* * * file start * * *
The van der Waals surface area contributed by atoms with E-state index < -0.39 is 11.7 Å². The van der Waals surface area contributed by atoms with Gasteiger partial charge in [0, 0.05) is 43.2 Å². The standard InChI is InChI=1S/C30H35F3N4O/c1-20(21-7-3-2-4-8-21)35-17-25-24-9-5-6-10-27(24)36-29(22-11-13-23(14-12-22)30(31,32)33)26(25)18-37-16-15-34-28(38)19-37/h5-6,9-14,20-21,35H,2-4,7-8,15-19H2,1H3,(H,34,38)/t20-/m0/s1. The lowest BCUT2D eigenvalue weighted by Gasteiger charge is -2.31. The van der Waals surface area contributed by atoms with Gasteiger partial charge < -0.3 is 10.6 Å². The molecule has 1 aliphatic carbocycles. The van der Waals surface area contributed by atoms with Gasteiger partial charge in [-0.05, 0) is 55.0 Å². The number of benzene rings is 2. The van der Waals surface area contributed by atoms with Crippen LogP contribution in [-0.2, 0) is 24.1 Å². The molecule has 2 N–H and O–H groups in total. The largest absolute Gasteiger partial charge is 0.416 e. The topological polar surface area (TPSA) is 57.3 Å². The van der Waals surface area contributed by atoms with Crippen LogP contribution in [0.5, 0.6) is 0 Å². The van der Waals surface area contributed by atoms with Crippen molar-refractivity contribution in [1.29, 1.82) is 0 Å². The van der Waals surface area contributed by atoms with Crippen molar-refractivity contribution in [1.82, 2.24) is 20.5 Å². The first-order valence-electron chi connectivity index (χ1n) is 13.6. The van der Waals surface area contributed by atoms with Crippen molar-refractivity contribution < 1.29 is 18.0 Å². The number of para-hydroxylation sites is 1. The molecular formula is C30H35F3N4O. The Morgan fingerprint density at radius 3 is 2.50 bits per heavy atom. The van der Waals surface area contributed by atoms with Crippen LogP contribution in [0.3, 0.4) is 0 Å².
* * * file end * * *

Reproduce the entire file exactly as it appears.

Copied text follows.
The van der Waals surface area contributed by atoms with E-state index < -0.39 is 11.7 Å². The van der Waals surface area contributed by atoms with Gasteiger partial charge in [0, 0.05) is 43.2 Å². The standard InChI is InChI=1S/C30H35F3N4O/c1-20(21-7-3-2-4-8-21)35-17-25-24-9-5-6-10-27(24)36-29(22-11-13-23(14-12-22)30(31,32)33)26(25)18-37-16-15-34-28(38)19-37/h5-6,9-14,20-21,35H,2-4,7-8,15-19H2,1H3,(H,34,38)/t20-/m0/s1. The lowest BCUT2D eigenvalue weighted by Gasteiger charge is -2.31. The van der Waals surface area contributed by atoms with Gasteiger partial charge < -0.3 is 10.6 Å². The molecule has 1 aliphatic carbocycles. The van der Waals surface area contributed by atoms with Gasteiger partial charge in [-0.05, 0) is 55.0 Å². The number of benzene rings is 2. The van der Waals surface area contributed by atoms with Crippen LogP contribution in [-0.2, 0) is 24.1 Å². The molecule has 2 N–H and O–H groups in total. The largest absolute Gasteiger partial charge is 0.416 e. The topological polar surface area (TPSA) is 57.3 Å². The van der Waals surface area contributed by atoms with Crippen LogP contribution in [0.5, 0.6) is 0 Å². The van der Waals surface area contributed by atoms with Crippen molar-refractivity contribution in [1.29, 1.82) is 0 Å². The van der Waals surface area contributed by atoms with Crippen molar-refractivity contribution in [1.82, 2.24) is 20.5 Å². The first-order valence-electron chi connectivity index (χ1n) is 13.6. The van der Waals surface area contributed by atoms with Crippen molar-refractivity contribution < 1.29 is 18.0 Å². The number of para-hydroxylation sites is 1. The molecular formula is C30H35F3N4O. The Morgan fingerprint density at radius 3 is 2.50 bits per heavy atom. The van der Waals surface area contributed by atoms with Crippen LogP contribution in [0.3, 0.4) is 0 Å².